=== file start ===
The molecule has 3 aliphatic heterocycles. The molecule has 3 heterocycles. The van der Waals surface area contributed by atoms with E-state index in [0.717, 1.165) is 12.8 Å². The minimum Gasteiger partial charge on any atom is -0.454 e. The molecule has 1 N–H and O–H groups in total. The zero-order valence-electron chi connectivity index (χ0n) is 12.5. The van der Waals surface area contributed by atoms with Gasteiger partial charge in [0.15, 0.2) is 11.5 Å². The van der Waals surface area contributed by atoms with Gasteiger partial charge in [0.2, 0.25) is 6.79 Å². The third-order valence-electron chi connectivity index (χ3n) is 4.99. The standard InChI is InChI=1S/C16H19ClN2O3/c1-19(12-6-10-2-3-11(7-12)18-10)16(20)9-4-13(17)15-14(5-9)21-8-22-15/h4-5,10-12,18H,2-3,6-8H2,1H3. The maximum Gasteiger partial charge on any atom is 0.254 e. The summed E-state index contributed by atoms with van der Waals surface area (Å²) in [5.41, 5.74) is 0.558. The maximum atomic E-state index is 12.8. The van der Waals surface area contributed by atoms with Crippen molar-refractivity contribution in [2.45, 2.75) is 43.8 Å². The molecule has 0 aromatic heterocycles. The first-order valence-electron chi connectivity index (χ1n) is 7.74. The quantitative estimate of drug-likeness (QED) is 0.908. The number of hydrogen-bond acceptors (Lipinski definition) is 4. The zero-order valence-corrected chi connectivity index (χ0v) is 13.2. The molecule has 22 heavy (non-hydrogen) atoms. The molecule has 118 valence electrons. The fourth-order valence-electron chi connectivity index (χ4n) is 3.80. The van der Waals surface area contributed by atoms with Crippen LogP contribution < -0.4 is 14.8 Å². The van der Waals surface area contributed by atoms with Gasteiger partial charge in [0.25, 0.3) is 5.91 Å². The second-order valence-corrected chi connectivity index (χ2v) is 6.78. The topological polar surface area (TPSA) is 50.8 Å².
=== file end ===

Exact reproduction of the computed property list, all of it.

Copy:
The molecule has 3 aliphatic heterocycles. The molecule has 3 heterocycles. The van der Waals surface area contributed by atoms with E-state index in [0.717, 1.165) is 12.8 Å². The minimum Gasteiger partial charge on any atom is -0.454 e. The molecule has 1 N–H and O–H groups in total. The zero-order valence-electron chi connectivity index (χ0n) is 12.5. The van der Waals surface area contributed by atoms with Gasteiger partial charge in [0.15, 0.2) is 11.5 Å². The van der Waals surface area contributed by atoms with Gasteiger partial charge in [0.2, 0.25) is 6.79 Å². The third-order valence-electron chi connectivity index (χ3n) is 4.99. The standard InChI is InChI=1S/C16H19ClN2O3/c1-19(12-6-10-2-3-11(7-12)18-10)16(20)9-4-13(17)15-14(5-9)21-8-22-15/h4-5,10-12,18H,2-3,6-8H2,1H3. The maximum Gasteiger partial charge on any atom is 0.254 e. The summed E-state index contributed by atoms with van der Waals surface area (Å²) in [5.41, 5.74) is 0.558. The maximum atomic E-state index is 12.8. The van der Waals surface area contributed by atoms with Crippen molar-refractivity contribution in [2.45, 2.75) is 43.8 Å². The molecule has 0 aromatic heterocycles. The first-order valence-electron chi connectivity index (χ1n) is 7.74. The quantitative estimate of drug-likeness (QED) is 0.908. The number of hydrogen-bond acceptors (Lipinski definition) is 4. The zero-order valence-corrected chi connectivity index (χ0v) is 13.2. The molecule has 22 heavy (non-hydrogen) atoms. The molecule has 118 valence electrons. The fourth-order valence-electron chi connectivity index (χ4n) is 3.80. The van der Waals surface area contributed by atoms with Crippen LogP contribution < -0.4 is 14.8 Å². The van der Waals surface area contributed by atoms with Gasteiger partial charge in [0.25, 0.3) is 5.91 Å². The second-order valence-corrected chi connectivity index (χ2v) is 6.78. The topological polar surface area (TPSA) is 50.8 Å².